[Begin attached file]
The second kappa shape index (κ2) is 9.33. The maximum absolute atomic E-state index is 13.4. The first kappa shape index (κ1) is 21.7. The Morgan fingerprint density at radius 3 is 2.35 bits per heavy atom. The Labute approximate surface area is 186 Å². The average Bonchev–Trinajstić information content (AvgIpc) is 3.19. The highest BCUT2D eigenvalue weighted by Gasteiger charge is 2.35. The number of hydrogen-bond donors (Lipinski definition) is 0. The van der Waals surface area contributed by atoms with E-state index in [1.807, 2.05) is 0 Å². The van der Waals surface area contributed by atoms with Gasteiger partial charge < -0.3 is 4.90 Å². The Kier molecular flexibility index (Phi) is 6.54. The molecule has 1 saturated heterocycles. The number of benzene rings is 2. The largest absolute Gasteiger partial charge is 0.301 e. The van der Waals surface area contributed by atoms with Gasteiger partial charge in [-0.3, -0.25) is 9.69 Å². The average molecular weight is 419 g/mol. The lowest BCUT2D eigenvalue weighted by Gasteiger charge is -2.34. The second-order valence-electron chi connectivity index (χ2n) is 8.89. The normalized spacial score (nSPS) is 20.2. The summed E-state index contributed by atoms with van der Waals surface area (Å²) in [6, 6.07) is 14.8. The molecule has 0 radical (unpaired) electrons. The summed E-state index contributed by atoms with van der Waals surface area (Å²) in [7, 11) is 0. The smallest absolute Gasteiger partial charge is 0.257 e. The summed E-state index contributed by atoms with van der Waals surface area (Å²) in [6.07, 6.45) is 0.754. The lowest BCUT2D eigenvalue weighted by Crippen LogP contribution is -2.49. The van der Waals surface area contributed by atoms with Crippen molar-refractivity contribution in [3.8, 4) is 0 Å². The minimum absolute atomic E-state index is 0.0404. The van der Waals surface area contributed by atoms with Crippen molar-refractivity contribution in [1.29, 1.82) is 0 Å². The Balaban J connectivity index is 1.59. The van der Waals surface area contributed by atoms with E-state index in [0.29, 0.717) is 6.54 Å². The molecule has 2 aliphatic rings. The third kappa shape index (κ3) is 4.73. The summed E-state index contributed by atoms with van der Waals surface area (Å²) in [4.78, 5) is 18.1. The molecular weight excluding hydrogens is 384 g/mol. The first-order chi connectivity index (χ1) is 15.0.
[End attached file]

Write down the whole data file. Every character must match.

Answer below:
The second kappa shape index (κ2) is 9.33. The maximum absolute atomic E-state index is 13.4. The first kappa shape index (κ1) is 21.7. The Morgan fingerprint density at radius 3 is 2.35 bits per heavy atom. The Labute approximate surface area is 186 Å². The average Bonchev–Trinajstić information content (AvgIpc) is 3.19. The highest BCUT2D eigenvalue weighted by Gasteiger charge is 2.35. The number of hydrogen-bond donors (Lipinski definition) is 0. The van der Waals surface area contributed by atoms with E-state index in [1.807, 2.05) is 0 Å². The van der Waals surface area contributed by atoms with Gasteiger partial charge < -0.3 is 4.90 Å². The Kier molecular flexibility index (Phi) is 6.54. The molecule has 1 saturated heterocycles. The number of benzene rings is 2. The largest absolute Gasteiger partial charge is 0.301 e. The van der Waals surface area contributed by atoms with Gasteiger partial charge in [-0.3, -0.25) is 9.69 Å². The average molecular weight is 419 g/mol. The lowest BCUT2D eigenvalue weighted by Gasteiger charge is -2.34. The second-order valence-electron chi connectivity index (χ2n) is 8.89. The normalized spacial score (nSPS) is 20.2. The summed E-state index contributed by atoms with van der Waals surface area (Å²) in [6, 6.07) is 14.8. The molecule has 0 radical (unpaired) electrons. The summed E-state index contributed by atoms with van der Waals surface area (Å²) in [7, 11) is 0. The smallest absolute Gasteiger partial charge is 0.257 e. The summed E-state index contributed by atoms with van der Waals surface area (Å²) in [6.07, 6.45) is 0.754. The lowest BCUT2D eigenvalue weighted by Crippen LogP contribution is -2.49. The van der Waals surface area contributed by atoms with Crippen molar-refractivity contribution in [3.8, 4) is 0 Å². The minimum absolute atomic E-state index is 0.0404. The van der Waals surface area contributed by atoms with Crippen molar-refractivity contribution in [1.29, 1.82) is 0 Å². The Balaban J connectivity index is 1.59. The van der Waals surface area contributed by atoms with E-state index in [0.29, 0.717) is 6.54 Å². The molecule has 2 aliphatic rings. The third kappa shape index (κ3) is 4.73. The summed E-state index contributed by atoms with van der Waals surface area (Å²) in [4.78, 5) is 18.1. The molecular weight excluding hydrogens is 384 g/mol. The first-order chi connectivity index (χ1) is 15.0.